Is there any project for making base R faster


#1

I just encountered this link.

https://groups.google.com/forum/m/#!topic/julia-users/Uu_UcYp49Qo

It talks about how julia is faster than r and python. And the person poses a question if R can be fast enough by using the same techniques. Its a must read link. And the answer that he gets is there are projects for making it faster.

I googled it and found projects like RHO. But they are not being worked upon.

So my question is this what and how many (if there are any) projects are trying to make R more faster. And can we implement an LLVM COMPILER in R as well.


#2

There’s a fork of R that tries to speed up R and sometimes code from the author is pulled into the main R codebase: http://www.pqr-project.org I’ve never used it so I can’t vouch for it.


#3

First, yes there faster versions of base like https://mran.microsoft.com depending on what you are doing.

But I would like to respond with a question in return- Because using R is never going to be the fastest way of doing a task (for instance to writing something in pure C/C++ to do something), the question becomes “What tasks are you trying to do that the speed of R is a problem?”

Because depending on the task, it may be something R will never be the fastest at (and so would be better to use other tools) or it may be something where the manner in which you approach the problem is not an R way of doing so in the first place, so the approach is creating slowdowns.

Certainly, when I was at the stage of using datasets large enough to notice, that was when I found that the naïve code I was writing could be sped up by hundreds of times. Not be underlying computer changes, but by thinking about what I needed to do with the data in the course of the analysis and how I was managing that.


#4

@thoughtfulnz I understand your point. But My question is entirely different I want to know if there are any projects running to make the Base R faster. That’s it.

I have started learning R 2 years ago and Now I see myself writing more code and working with more databases than I ever thought I would. My job forced me to learn JSON, CSS, HTML and many more thing. I think I am more involved in the programming aspect of the language than the statistical one.:sunglasses:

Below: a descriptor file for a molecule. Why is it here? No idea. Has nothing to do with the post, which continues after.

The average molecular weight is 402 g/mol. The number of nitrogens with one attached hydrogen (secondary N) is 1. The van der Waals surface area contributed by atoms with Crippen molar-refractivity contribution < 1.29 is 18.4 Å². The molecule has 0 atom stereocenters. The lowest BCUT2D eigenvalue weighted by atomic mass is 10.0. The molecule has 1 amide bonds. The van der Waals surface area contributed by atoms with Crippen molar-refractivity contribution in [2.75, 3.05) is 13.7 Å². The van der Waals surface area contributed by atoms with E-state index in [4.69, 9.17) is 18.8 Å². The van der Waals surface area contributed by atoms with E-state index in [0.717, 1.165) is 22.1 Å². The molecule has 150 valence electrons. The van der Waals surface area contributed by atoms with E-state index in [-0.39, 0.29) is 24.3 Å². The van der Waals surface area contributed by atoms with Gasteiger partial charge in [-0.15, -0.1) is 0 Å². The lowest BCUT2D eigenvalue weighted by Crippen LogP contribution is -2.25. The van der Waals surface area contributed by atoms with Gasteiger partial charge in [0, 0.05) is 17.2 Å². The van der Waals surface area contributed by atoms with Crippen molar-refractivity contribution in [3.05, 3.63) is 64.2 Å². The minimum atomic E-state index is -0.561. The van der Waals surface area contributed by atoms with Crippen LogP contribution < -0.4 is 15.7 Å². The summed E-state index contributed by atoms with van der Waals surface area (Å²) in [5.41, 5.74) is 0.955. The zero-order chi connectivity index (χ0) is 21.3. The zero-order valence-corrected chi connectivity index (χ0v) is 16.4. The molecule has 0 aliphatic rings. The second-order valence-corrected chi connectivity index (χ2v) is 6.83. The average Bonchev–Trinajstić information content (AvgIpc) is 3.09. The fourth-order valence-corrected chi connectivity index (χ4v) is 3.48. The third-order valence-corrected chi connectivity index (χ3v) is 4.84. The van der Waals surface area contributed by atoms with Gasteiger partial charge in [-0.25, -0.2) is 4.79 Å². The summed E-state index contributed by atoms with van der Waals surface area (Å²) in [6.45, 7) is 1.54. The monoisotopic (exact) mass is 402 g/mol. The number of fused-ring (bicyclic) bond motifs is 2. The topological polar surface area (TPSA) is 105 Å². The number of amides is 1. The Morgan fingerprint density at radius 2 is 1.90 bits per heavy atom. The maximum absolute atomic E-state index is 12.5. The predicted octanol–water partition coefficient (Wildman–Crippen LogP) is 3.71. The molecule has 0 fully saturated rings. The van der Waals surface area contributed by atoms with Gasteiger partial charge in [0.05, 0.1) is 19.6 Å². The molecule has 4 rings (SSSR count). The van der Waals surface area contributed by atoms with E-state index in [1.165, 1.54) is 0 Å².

I want to know can I utilize my knowledge of R in building something concrete out of it. In statistics speed doesn’t matter I agree but In programming it does. R is both a programming language and a statistical language. Because a few of my collegues have started taking classes on JULIA I wanted to know about the future of language which I totally love and care about.

I am just being curious nothing else.:grin:


#5

They are still trying to make stable version of 2.5 when we are at 3.4. But thanks for introducing me to such an endeaver. I will totally keep an eye on the projects. thanks a lot


#6

Tibco has released it’s own version of R called TERR, which you can try for free:
https://docs.tibco.com/products/tibco-enterprise-runtime-for-r


#7

ALTREP is faster in some cases.


#8

cf. Microsoft R Open being faster - it is possible to build R from source and include the BLAS libraries to get basically the same thing

In fact, this is recommended on Linux-based operating systems, because it allows you to have multiple concurrent installed versions of R.

If you are concerned about speed and speaking about databases, I definitely recommend checking out db.rstudio.com and spark.rstudio.com. These don’t really get at making R faster, but translating R code (specifically dplyr code) into other languages via dbplyr or sparklyr is very core to the R language. The first was Fortran, C/C++ are increasingly common, and the pattern continues to be elaborated upon (i.e. you can use profvis to find performance hits and translate those functions into C/C++). Plus, with these approaches, you save a ton of time on I/O.


#9

Thanks a lot @cole. I knew about those things. My question was different though. It was just about knowing running projects in R community. But thanx a lot for taking your time to reply me. Really appreciate it


#10

Sure thing. Always good to share in case others who find your thread are unaware :slight_smile:

You may have seen this page as well, but this is probably a good page to follow / contribute to if you have interest in contributing to R’s speed / performance! I generally lean towards contributing to and optimizing the language itself rather than the many forks that are out there.

CRAN Task View - High Performance Computing: https://cran.r-project.org/web/views/HighPerformanceComputing.html